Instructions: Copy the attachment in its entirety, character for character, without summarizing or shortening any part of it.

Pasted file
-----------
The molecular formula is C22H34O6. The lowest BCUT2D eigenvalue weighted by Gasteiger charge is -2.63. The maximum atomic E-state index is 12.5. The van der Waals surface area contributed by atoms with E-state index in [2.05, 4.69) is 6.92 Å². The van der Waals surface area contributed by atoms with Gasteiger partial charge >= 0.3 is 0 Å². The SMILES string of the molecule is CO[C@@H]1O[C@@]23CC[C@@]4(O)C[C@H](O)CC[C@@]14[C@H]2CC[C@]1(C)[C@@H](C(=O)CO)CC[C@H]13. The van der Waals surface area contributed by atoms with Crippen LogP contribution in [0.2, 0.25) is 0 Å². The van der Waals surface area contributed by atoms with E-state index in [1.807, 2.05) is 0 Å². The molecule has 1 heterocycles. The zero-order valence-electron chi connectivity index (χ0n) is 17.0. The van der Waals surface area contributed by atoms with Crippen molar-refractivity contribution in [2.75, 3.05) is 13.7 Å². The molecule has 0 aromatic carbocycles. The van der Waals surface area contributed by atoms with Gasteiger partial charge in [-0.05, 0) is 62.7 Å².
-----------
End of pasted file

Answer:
The molecular formula is C22H34O6. The lowest BCUT2D eigenvalue weighted by Gasteiger charge is -2.63. The maximum atomic E-state index is 12.5. The van der Waals surface area contributed by atoms with E-state index in [2.05, 4.69) is 6.92 Å². The van der Waals surface area contributed by atoms with Gasteiger partial charge >= 0.3 is 0 Å². The SMILES string of the molecule is CO[C@@H]1O[C@@]23CC[C@@]4(O)C[C@H](O)CC[C@@]14[C@H]2CC[C@]1(C)[C@@H](C(=O)CO)CC[C@H]13. The van der Waals surface area contributed by atoms with Crippen LogP contribution in [0.2, 0.25) is 0 Å². The van der Waals surface area contributed by atoms with E-state index in [1.807, 2.05) is 0 Å². The molecule has 1 heterocycles. The zero-order valence-electron chi connectivity index (χ0n) is 17.0. The van der Waals surface area contributed by atoms with Crippen molar-refractivity contribution in [2.75, 3.05) is 13.7 Å². The molecule has 0 aromatic carbocycles. The van der Waals surface area contributed by atoms with Gasteiger partial charge in [-0.05, 0) is 62.7 Å².